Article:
High Availability: Striking the Right Balance

by | July 23, 2019
High Availability: Striking the Right Balance

What is High Availability?

When considering the architecture of business critical applications, common concerns include the ability to process large volumes of transactions and/or simultaneous client connections, but decreasing downtime and eliminating single points of failure are just as important. Organizations tend to look towards High Availability (HA) to address these latter concerns. High availability refers to systems or components that are operational without interruption for long periods of time. In essence, ‘high availability’ is a quality of infrastructure design.

High availability is measured as a percentage, with a 100% percent system indicating a service that experiences zero downtime. This would be a system that never fails or requires zero down time for maintenance activities. For instance, a system that guarantees 99% of availability in a period of one year can have up to 3.65 days of downtime (1%).

Eliminate Single Points of Failure

One of the foundations of high availability is eliminating single points of failure. A single point of failure is any component of the system which would cause service disruption if that individual component was to become unavailable. Therefore, any component that is required for the proper functionality of your application that does not have redundancy is considered a single point of failure.

To eliminate single points of failure, each layer of your application stack must be prepared for redundancy. For example, suppose you have a website running on identical servers that sits behind a load balancer. Users hitting that website can be distributed equally between each server, and if one of the servers fails, then the load balancer can reroute traffic to the remaining server. In this scenario, we’ve eliminated the single point of failure on the server hosting the website.


However, what happens if the load balancer goes down? Or the data center that houses the load balancers goes offline due to a network outage? It is possible to navigate around this by an additional load balancer; however, this introduces other issues like the need for a Domain Name System (DNS) change should the new load balancer also fail.

High availability brings with it an increase in complexity. Building for high availability comes down to a series of trade-offs and sacrifices. Firstly, the business needs to understand and calculate the cost of the systems in question being unavailable (either for maintenance or for unexpected issues). This will provide a measured approach as to the complexity of the high availability solution needed. More on this later.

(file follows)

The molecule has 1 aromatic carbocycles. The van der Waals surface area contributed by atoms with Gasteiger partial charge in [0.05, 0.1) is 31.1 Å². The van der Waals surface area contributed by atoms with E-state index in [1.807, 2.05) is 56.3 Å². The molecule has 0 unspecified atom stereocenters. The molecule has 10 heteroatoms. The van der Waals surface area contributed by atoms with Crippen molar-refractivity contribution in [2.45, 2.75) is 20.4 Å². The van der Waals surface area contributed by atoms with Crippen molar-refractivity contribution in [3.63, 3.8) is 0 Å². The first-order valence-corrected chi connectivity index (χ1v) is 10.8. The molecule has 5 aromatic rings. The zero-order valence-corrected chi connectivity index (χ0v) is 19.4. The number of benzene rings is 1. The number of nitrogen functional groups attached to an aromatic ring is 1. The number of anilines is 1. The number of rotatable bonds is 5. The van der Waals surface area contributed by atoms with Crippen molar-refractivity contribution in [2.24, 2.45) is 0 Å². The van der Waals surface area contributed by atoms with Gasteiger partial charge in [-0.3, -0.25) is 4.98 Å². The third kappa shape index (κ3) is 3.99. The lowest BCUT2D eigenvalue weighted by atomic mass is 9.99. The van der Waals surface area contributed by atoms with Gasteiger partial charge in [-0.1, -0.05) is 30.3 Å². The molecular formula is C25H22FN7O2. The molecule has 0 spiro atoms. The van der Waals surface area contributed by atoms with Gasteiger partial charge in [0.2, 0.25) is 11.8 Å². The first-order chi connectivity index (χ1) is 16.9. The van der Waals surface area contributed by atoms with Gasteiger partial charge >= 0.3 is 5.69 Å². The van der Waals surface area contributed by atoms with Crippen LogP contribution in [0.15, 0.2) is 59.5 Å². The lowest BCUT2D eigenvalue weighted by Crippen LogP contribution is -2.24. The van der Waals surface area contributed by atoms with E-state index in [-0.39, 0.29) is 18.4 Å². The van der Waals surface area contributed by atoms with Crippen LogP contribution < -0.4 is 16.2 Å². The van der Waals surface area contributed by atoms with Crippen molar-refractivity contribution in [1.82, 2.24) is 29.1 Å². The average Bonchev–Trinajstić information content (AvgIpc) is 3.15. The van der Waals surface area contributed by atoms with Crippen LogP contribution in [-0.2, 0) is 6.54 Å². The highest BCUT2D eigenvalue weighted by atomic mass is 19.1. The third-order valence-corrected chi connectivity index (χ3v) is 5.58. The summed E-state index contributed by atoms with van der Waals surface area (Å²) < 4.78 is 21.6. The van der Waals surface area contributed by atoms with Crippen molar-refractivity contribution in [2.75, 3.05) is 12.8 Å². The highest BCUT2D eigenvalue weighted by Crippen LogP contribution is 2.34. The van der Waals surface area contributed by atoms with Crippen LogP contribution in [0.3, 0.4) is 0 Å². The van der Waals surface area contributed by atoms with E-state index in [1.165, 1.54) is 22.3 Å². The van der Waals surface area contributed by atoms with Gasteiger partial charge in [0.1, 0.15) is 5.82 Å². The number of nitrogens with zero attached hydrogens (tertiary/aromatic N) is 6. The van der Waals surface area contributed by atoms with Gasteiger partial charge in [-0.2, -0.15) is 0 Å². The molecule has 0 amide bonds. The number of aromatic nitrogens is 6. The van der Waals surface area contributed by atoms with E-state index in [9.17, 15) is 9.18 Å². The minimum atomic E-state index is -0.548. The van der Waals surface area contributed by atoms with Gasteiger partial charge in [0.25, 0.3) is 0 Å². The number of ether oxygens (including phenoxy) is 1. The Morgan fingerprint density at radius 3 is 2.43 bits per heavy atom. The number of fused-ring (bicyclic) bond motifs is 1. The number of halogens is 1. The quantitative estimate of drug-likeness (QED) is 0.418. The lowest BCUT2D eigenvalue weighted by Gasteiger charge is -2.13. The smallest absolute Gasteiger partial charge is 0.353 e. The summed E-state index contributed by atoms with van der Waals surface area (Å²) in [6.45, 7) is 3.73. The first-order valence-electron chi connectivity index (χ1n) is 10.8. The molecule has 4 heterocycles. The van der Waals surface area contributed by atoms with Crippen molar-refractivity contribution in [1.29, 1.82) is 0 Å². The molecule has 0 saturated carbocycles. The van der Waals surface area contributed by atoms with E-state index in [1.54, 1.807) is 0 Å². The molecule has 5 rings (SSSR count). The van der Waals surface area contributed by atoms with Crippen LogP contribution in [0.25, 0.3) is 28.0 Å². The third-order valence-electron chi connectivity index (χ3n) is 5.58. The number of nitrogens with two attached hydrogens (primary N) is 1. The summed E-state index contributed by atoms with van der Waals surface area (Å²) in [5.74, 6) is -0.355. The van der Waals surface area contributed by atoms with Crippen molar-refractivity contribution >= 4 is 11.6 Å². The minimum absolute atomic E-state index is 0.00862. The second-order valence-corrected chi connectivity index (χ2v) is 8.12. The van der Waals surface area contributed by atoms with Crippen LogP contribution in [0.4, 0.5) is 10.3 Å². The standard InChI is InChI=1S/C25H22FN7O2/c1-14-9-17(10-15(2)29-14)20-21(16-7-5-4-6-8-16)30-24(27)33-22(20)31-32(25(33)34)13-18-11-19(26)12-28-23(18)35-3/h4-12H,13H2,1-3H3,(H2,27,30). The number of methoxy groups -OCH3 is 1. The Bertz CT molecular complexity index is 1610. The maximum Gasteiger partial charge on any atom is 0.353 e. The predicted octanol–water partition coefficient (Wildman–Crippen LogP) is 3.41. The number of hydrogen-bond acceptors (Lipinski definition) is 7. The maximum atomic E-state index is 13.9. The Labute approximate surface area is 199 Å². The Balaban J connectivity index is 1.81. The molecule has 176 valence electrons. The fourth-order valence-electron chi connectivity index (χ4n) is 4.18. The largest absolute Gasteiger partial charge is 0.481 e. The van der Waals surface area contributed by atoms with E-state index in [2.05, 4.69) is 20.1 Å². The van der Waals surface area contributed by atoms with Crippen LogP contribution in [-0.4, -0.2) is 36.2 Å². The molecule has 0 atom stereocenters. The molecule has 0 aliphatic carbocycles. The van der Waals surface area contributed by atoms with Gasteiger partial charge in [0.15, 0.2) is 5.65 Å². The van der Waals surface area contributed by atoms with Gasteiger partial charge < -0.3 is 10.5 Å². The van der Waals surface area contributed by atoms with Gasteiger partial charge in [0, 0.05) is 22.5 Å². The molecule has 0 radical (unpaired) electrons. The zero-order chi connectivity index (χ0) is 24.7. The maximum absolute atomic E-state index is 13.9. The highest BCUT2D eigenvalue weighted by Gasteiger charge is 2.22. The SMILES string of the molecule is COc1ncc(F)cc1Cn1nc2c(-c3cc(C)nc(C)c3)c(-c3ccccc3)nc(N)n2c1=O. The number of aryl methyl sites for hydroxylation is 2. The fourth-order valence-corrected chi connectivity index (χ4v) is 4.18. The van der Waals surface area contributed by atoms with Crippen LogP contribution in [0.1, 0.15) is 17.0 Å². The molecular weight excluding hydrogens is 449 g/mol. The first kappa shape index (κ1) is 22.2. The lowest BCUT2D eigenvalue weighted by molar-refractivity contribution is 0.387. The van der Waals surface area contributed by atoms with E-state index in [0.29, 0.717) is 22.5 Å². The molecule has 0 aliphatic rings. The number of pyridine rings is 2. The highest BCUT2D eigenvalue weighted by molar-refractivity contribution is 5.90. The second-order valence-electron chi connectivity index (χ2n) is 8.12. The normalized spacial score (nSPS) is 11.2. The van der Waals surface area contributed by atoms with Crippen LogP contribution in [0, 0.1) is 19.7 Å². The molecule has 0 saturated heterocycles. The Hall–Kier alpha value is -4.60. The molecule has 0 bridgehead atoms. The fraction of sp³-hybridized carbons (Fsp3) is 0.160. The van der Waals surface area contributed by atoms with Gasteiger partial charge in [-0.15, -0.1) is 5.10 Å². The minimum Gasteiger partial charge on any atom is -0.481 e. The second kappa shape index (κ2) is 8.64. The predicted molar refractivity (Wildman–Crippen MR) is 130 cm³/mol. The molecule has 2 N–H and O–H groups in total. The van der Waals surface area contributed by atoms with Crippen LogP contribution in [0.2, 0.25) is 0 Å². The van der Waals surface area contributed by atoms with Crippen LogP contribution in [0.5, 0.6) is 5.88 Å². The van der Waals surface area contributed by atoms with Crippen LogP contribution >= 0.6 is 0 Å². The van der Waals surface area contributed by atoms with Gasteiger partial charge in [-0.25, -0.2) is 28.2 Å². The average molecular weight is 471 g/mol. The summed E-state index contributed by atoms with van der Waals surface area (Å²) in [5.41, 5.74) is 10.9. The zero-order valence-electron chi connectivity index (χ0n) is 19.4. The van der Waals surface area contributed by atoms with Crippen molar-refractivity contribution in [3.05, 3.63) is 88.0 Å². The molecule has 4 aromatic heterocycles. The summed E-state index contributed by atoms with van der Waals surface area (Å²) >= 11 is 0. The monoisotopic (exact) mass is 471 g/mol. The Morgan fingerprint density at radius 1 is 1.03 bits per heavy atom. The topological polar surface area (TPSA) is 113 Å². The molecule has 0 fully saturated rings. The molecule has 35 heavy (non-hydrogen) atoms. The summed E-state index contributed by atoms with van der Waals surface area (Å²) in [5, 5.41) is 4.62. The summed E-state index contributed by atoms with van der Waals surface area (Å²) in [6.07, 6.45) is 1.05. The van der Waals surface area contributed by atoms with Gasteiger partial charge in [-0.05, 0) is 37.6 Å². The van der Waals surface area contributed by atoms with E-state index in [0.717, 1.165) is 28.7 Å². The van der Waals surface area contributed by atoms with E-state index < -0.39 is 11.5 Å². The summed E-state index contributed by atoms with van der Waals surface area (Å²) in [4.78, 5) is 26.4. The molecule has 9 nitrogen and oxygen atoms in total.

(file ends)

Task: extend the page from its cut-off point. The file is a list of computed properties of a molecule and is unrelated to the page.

Itential and High Availability

At its core, Itential consists of a stateless application server, a Redis in-memory key-value database that stores login tokens and a MongoDB database that persists data. In this simple form, each of these components act as a single point of failure. For example, if the server hosting MongoDB goes down, then the Itential application will become unavailable.

So, applying the concepts discussed above, we can eliminate a single point of failure by mirroring the application server, sticking a load balancer on top and adding some data replication to MongoDB. This is illustrated by the diagram below. In this example we’ve reduced the number of servers required by installing Redis on the same machine as the Itential application server. This works because we can configure the load balancer to use sticky sessions, meaning that once a user has established a login, the load balancer will send them to the same server.


Now, let’s assume the application server goes offline, this is ok because the load balancer will direct the user to the remaining server. However, as the original server is no longer available, the session token used by the client session (stored in the Redis database) is no longer valid, meaning the user is prompted to login before they can continue with whatever they were doing.

Just as before, we get around this login issue by adding data replication capabilities to Redis, using Redis sentinel. This will require 3 additional servers added to the solution architecture (as shown in the diagram below).